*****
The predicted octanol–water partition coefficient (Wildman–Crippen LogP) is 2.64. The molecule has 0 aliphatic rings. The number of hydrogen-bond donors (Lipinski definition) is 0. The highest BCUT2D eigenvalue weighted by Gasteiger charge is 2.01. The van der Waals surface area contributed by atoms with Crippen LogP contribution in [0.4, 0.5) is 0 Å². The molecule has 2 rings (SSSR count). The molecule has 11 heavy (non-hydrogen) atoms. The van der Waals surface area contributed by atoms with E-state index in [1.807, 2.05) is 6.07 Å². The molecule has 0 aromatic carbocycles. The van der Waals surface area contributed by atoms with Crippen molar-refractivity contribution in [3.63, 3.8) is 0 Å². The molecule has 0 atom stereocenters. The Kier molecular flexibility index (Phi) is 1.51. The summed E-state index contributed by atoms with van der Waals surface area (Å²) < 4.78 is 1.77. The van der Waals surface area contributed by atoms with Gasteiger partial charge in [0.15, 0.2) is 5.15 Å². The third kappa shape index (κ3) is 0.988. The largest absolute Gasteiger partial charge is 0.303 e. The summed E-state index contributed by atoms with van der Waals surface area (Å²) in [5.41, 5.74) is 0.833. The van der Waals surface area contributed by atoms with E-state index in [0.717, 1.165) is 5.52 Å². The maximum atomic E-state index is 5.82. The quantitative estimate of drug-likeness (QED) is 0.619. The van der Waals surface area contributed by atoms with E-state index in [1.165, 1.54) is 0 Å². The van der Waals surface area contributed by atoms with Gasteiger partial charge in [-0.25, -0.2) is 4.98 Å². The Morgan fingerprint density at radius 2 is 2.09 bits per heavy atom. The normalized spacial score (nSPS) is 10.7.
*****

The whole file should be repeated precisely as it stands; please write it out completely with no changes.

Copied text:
The predicted octanol–water partition coefficient (Wildman–Crippen LogP) is 2.64. The molecule has 0 aliphatic rings. The number of hydrogen-bond donors (Lipinski definition) is 0. The highest BCUT2D eigenvalue weighted by Gasteiger charge is 2.01. The van der Waals surface area contributed by atoms with Crippen LogP contribution in [0.4, 0.5) is 0 Å². The molecule has 2 rings (SSSR count). The molecule has 11 heavy (non-hydrogen) atoms. The van der Waals surface area contributed by atoms with E-state index in [1.807, 2.05) is 6.07 Å². The molecule has 0 aromatic carbocycles. The van der Waals surface area contributed by atoms with Crippen molar-refractivity contribution in [3.63, 3.8) is 0 Å². The molecule has 0 atom stereocenters. The Kier molecular flexibility index (Phi) is 1.51. The summed E-state index contributed by atoms with van der Waals surface area (Å²) < 4.78 is 1.77. The van der Waals surface area contributed by atoms with Gasteiger partial charge in [0.15, 0.2) is 5.15 Å². The third kappa shape index (κ3) is 0.988. The largest absolute Gasteiger partial charge is 0.303 e. The summed E-state index contributed by atoms with van der Waals surface area (Å²) in [5.41, 5.74) is 0.833. The van der Waals surface area contributed by atoms with E-state index in [0.717, 1.165) is 5.52 Å². The maximum atomic E-state index is 5.82. The quantitative estimate of drug-likeness (QED) is 0.619. The van der Waals surface area contributed by atoms with E-state index in [1.165, 1.54) is 0 Å². The van der Waals surface area contributed by atoms with Gasteiger partial charge in [-0.25, -0.2) is 4.98 Å². The Morgan fingerprint density at radius 2 is 2.09 bits per heavy atom. The normalized spacial score (nSPS) is 10.7.